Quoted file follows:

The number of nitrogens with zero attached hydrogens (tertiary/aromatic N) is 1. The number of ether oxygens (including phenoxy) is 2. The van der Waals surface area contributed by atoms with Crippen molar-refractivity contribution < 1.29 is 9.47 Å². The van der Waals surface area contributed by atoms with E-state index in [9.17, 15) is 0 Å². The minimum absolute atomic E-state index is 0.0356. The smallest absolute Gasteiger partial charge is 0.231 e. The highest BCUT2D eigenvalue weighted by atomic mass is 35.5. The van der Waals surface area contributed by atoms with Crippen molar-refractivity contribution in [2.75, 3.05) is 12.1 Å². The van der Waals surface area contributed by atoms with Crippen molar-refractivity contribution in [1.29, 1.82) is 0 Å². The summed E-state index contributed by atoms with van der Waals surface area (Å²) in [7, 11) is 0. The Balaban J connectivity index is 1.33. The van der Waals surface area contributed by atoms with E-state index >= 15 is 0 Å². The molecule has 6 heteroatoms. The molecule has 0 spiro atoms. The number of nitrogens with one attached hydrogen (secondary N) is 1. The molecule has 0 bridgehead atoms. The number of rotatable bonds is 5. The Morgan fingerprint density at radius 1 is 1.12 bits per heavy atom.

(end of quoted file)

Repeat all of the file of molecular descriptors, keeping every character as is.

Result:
The number of nitrogens with zero attached hydrogens (tertiary/aromatic N) is 1. The number of ether oxygens (including phenoxy) is 2. The van der Waals surface area contributed by atoms with Crippen molar-refractivity contribution < 1.29 is 9.47 Å². The van der Waals surface area contributed by atoms with E-state index in [9.17, 15) is 0 Å². The minimum absolute atomic E-state index is 0.0356. The smallest absolute Gasteiger partial charge is 0.231 e. The highest BCUT2D eigenvalue weighted by atomic mass is 35.5. The van der Waals surface area contributed by atoms with Crippen molar-refractivity contribution in [2.75, 3.05) is 12.1 Å². The van der Waals surface area contributed by atoms with Crippen molar-refractivity contribution in [1.29, 1.82) is 0 Å². The summed E-state index contributed by atoms with van der Waals surface area (Å²) in [7, 11) is 0. The Balaban J connectivity index is 1.33. The van der Waals surface area contributed by atoms with E-state index >= 15 is 0 Å². The molecule has 6 heteroatoms. The molecule has 0 spiro atoms. The number of nitrogens with one attached hydrogen (secondary N) is 1. The molecule has 0 bridgehead atoms. The number of rotatable bonds is 5. The Morgan fingerprint density at radius 1 is 1.12 bits per heavy atom.